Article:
A Fantastic Quick Bread With A Favorite Southern Ingredient
North Carolina food blogger Elena Rosemond-Hoerr shares a recipe using one of her favorite fall fruits.
When my family and I recently moved into our new house, we heard rumors of the amazing persimmon tree in our neighbor's yard—Japanese persimmons grafted onto a Carolina persimmon trunk. When the tree set fruit it was magnificent; bright orange persimmons, a shock against the crisp fall sky. To my delight, I came home one day this fall to a basket full of these beauties on my kitchen counter.
There are two varieties of persimmons readily available in American grocery stores: Fuyu and Hachiya. Fuyu are lighter in color, a bit squat in shape, and beloved for their honeyed flavor when eaten fresh. Hachiya are darker in color, oblong in shape, and are best when eaten very ripe or roasted. All 100 counties of North Carolina are also home to a third variety of persimmon, the American persimmon. These persimmons (including the bountiful one in my neighbor's yard) bear sweet, spicy fruit that must be gathered from the ground when very ripe. Roasted persimmons have a sweet, mellow flavor that lends itself to both desserts and savory dishes.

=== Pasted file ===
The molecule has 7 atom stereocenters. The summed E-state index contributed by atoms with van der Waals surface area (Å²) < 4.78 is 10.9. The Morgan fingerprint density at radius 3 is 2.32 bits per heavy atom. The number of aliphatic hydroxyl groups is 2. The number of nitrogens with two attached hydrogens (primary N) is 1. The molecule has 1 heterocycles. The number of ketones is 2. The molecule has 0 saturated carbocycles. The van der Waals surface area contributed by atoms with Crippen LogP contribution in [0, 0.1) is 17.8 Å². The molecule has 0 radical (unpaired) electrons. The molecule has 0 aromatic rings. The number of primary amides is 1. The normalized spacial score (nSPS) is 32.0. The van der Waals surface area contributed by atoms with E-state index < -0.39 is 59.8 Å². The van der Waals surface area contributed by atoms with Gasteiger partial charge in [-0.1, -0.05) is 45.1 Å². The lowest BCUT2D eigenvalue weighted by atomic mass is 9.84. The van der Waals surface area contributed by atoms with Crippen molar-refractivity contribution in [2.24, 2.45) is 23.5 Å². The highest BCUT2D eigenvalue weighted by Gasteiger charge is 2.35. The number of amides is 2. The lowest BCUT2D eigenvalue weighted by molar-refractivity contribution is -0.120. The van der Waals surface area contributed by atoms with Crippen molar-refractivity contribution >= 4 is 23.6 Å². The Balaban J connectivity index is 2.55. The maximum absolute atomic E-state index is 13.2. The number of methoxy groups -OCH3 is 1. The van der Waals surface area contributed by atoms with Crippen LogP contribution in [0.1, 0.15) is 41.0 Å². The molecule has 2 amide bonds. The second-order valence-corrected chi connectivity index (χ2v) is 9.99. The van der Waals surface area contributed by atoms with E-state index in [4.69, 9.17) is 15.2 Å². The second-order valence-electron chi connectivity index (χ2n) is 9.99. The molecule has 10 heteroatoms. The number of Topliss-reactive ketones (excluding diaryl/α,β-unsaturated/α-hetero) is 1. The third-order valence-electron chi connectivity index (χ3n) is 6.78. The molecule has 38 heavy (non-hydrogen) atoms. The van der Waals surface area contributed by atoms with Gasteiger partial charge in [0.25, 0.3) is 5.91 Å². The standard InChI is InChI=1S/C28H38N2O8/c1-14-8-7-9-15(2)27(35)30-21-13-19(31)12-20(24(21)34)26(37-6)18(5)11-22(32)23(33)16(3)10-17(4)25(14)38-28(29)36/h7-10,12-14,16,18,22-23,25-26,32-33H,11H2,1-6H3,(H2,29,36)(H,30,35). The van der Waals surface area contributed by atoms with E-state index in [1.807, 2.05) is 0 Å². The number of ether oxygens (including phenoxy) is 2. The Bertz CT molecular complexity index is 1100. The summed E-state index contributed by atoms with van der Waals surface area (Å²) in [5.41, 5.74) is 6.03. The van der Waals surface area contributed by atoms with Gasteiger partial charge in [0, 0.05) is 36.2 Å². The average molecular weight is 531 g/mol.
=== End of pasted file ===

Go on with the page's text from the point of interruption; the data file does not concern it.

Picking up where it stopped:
A strong craving for freshly baked bread this weekend inspired me to adapt my classic banana bread recipe to compliment my bounty of persimmons. Brown sugar, buttermilk, raw pecans, and roasted persimmons combine to make a quick bread that is slightly sweet, a little bit chewy, and crisp around the edges. I've been eating the loaf once slice at a time this week, toasted and smeared with a little salted butter.
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As we roll straight into the holidays and my desk fills higher and higher with sweets and candy, it's nice to have a balance. Nothing beats a slice of hot buttered sweet bread with my morning cup of coffee and I'm so thankful that I have enough roasted persimmons in the freezer to see me through winter. It's the little things, you know?
Elena Rosemond-Hoerr is a Southern food writer, photographer, and cookbook author based in Wilmington, North Carolina.